A common misconception is that the opposite of single-loop learning involves focusing primarily on people’s feelings and allowing employees to manage themselves. However, the solution for single-loop learning is not about doing the opposite. It’s about adding an extra later of critical analysis—double-loop learning.

With double-loop learning, questioning why the organization is doing what it’s doing is an organizational value. Instead of moving from planning to action to reflection and back to planning, in double-loop learning, people are encouraged to reflect on why they’re doing what they’re doing. This can help the organization take a step back and reconsider what’s best for all stakeholders instead of being stuck acting and reacting.

Ultimately, double-loop learning gives team members the time, space, and systems to ask tough questions and have them addressed in meaningful ways.

Let’s think back to the Challenger disaster. If NASA had created an organization that uses double-loop learning, employees wouldn’t have felt compelled to stay silent, and the employees who did speak up would have influenced the process enough to reconsider the timeline and develop a solution for the O-ring problem.

Single-loop learning is like a train with no breaks. Double-loop learning provides the extra layer of critical thought that allows the organization to stop and pivot when that’s what’s required.

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Think back to Argyris’ thermostat metaphor. Instead of just reacting—turning on and off when it detects a certain temperature—double-loop learning invites the thermostat to reconsider why it’s doing what it’s doing and how it might do it better.

How to Shift to Double Loop Learning

So, how can organizations shift from single to double-loop learning?

1. Stakeholders Must Level With Each Other

The first step to shifting from single to double-loop learning is for all stakeholders to sit down and talk openly about their expectations, values, and goals. These sessions should be led by organizational experts to ensure that old single-loop learning habits of distrust, withholding, and game-playing don’t keep people stuck in single-loop learning.

One of the keys to team members leveling with each other is listening. Focus on creating an environment where everyone can speak up without fear of judgment or punishment.

2. Create Benchmarks for Lasting Growth and Change

Old habits die hard, and single-loop learning is no different. If systems, check-ins, benchmarks, and periodic times to reflect and reset aren’t put into place, old habits of withholding and mistrust will likely creep back in. You can guard against this by making it a norm to measure, assess, and improve how new double-loop learning systems are being implemented over time.

3. Reward Risk-Taking and Critical Feedback

Double-loop learning requires squeaky wheels. You have to create a culture that rewards criticism, risk-taking, and reflecting on the system as a whole and the reasons the organization does what it does. Think big picture stuff.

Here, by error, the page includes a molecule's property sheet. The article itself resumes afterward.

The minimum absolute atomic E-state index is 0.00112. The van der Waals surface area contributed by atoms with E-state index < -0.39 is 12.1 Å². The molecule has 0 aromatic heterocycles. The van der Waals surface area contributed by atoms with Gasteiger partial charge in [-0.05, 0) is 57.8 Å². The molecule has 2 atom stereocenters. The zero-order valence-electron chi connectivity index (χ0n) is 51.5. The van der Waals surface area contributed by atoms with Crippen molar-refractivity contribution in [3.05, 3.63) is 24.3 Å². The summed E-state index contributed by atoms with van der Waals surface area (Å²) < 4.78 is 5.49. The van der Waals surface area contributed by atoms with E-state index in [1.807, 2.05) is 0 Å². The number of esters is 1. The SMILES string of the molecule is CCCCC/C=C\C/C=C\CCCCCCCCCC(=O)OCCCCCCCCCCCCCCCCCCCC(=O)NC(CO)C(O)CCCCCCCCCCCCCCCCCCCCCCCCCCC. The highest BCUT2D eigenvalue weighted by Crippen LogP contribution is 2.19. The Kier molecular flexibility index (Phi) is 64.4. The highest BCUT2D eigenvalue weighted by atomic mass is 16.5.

This is about walking the walk. It’s one thing to tell employees to speak up and give their feedback, it’s another thing entirely to have systems in place that make employees feel safe enough to do so.

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Kimberly Scott’s Radical Candor comes to mind as one way to start shifting to a more open and critical environment. Radical Candor is a system that incentivizes employees and managers to start speaking up about things they used to sweep under the rug. It’s a roadmap and a way to assess and improve open and reflective feedback between all stakeholders.

Double Loop Learning for Individuals

Double-loop learning isn’t only for organizations. You can also apply Argyris’ ideas to your learning.[3]

Here’s how that might look:

1. Level With Yourself and Seek Accountability

Instead of being stuck in a single-loop learning cycle, break out by adding another layer of critical reflection. Why are you learning what you’re learning? Is it important? Is there another way? Think big picture again.

Become clear on what you want to learn and how you’re currently trying to learn it. Then, open yourself up to others to keep yourself accountable. Leave the door open to completely shift major details about your learning goals.

2. Create Benchmarks and Don’t Put Your Head in the Sand

Just as with organizations, individuals also need to create goals and continuously reflect on whether or not they’re moving toward double-loop learning. Schedule times to meet with the people keeping you accountable for your learning plan. Then, ask yourself whether or not your learning goals still make sense.

Ask big picture questions. Are you in the right environment to learn? Is your learning plan working? Do you need to change course altogether or shift your goals entirely? If it’s double-loop learning, you can’t be afraid to ask questions about why you’re doing what you’re doing and change course when the need arises.

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3. Value Risk-Taking and Accept Criticism

You’re also going to need to shift your mindset from simply learning and reflecting to accepting criticism, being critical of yourself as a learner, and taking risks and experiencing discomfort as you ask big questions and make drastic alterations to your learning plan over time.

Instead of concerning yourself with grades and GPAs, double-loop learning would mean you’re allowing yourself time to step back and analyze why you’re learning what you’re learning, if there’s a better way, and even whether or not you should be on that learning trajectory in the first place.

Final Thoughts

Think back to the thermostat example. Doing homework, handing it in, and then receiving a grade is single-loop learning. Thinking about why you’re doing any of that and making appropriate changes that align with your learning goals shifts you into double-loop learning, and that’s a great way to see the bigger picture and get the best results.

Learning and reflection are two of the most important things when it comes to organizational or personal development. This is why double-loop learning is key if you want yourself or your organization to succeed.

More Tips on Effective Learning

Featured photo credit: Cherrydeck via unsplash.com

Reference

[1] NPR: Challenger: What Went Wrong
[2] Harvard Business Review: Double Loop Learning in Organizations
[3] Journal of Advanced Learning: The role of reflection in single and double-loop learning